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Defense Date

2007

Document Type

Dissertation

Degree Name

Doctor of Philosophy

Department

Center for Public Policy

First Advisor

Dr. Faye S. Taxman

Abstract

This research examines the substance abuse severity problem of the male narcotics arrestees of Turkey within the framework of Akers' Social Structural and Social Learning (SSSL) model. The SSSL model is tested to understand the impact of social structural factors on drug abuse severity of narcotics offenders, in mediation of social learning process. The research design consists of secondary data analysis and modeling techniques to test the hypotheses pertaining to the SSSL model. The data, consisting of 1,647 male cases, have been obtained from the TUBIM Program. The U.S. ADAM Program year 2003 data including 6,730 cases have also been utilized with the purpose of observing the similarities and/or differences among substance abusers across the nations, as described in Chapter 5. Accordingly, the narcotics criminals of Turkey and the U.S. were compared in terms of demographic status, criminal background, substance abuse behavior and state of substance related treatment. Eventually, it was found that substance abusing populations across these two nations are significantly different. In the second phase of the study, Akers' SSSL model was developed and tested on the male narcotics offenders of Turkey. Structural Equation Modeling (SEM) analysis was used to test the hypotheses of the study. A model for the drug offenders whose last charge is drug related (substance abuse or substance distribution) was developed and the model's robustness was tested on those narcotics offenders who have reported committing property and violent offenses before the last charge. It is found that the impact of the social factors on drug abuse and dependence behavior through social learning constructs is non-significant except for the age variable for the drug related offenders subset. Furthermore, the impact of all social structural factors on the seriousness of substance abuse in the mediation of social learning constructs is insignificant for the property and violent offenders subset. Also, the social learning construct of the property and violent offenders' subset does not significantly influence the seriousness of substance abuse.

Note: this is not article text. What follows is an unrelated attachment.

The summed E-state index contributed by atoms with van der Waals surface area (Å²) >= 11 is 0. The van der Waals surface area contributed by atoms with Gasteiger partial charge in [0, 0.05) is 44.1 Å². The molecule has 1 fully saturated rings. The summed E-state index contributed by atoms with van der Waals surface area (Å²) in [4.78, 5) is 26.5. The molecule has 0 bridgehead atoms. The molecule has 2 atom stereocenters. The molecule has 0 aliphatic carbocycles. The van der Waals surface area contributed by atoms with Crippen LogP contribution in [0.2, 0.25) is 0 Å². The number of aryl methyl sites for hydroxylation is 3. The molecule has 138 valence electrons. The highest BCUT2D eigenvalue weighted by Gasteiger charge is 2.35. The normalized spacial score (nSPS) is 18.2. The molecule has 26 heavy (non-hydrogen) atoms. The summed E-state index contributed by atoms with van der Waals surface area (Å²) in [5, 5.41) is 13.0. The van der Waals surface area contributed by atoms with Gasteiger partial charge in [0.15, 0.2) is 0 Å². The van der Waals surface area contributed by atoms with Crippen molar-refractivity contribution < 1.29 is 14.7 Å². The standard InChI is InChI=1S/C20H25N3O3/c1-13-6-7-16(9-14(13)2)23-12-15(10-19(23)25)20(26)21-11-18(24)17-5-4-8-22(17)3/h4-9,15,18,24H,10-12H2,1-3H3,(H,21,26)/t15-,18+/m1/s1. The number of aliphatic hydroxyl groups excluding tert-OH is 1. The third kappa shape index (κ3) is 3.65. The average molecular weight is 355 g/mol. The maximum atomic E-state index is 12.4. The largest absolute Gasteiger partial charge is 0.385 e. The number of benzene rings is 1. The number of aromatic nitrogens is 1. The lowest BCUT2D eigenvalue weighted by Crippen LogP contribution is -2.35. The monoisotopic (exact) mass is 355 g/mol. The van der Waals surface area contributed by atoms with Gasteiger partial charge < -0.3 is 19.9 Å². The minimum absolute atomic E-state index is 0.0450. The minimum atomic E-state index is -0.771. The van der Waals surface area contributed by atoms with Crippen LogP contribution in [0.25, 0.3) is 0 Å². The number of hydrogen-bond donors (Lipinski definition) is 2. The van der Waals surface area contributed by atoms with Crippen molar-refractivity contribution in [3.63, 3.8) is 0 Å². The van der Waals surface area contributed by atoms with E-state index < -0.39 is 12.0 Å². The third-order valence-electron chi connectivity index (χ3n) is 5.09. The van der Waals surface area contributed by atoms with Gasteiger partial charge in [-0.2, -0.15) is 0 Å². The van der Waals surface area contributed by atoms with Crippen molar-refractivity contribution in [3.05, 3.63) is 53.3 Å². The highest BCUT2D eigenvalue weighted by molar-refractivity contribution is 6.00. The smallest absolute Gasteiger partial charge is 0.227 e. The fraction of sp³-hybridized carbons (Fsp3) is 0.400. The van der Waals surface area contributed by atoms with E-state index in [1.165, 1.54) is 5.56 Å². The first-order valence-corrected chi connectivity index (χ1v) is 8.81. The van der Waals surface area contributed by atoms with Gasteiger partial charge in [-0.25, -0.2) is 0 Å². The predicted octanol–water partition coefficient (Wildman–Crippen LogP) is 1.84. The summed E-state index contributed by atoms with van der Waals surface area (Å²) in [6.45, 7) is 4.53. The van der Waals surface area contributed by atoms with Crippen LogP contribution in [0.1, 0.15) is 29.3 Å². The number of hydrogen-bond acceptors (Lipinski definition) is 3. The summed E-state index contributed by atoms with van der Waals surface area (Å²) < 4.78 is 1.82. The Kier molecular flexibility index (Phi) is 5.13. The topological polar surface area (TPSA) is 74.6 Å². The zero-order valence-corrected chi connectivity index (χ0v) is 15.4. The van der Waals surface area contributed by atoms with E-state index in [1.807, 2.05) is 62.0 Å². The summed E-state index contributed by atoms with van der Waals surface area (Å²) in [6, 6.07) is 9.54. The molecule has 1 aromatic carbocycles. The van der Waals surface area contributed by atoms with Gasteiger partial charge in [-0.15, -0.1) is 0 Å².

Comments

Part of Retrospective ETD Collection, restricted to VCU only.

Rights

© The Author

Is Part Of

VCU University Archives

Is Part Of

VCU Theses and Dissertations

Date of Submission

June 2008

COinS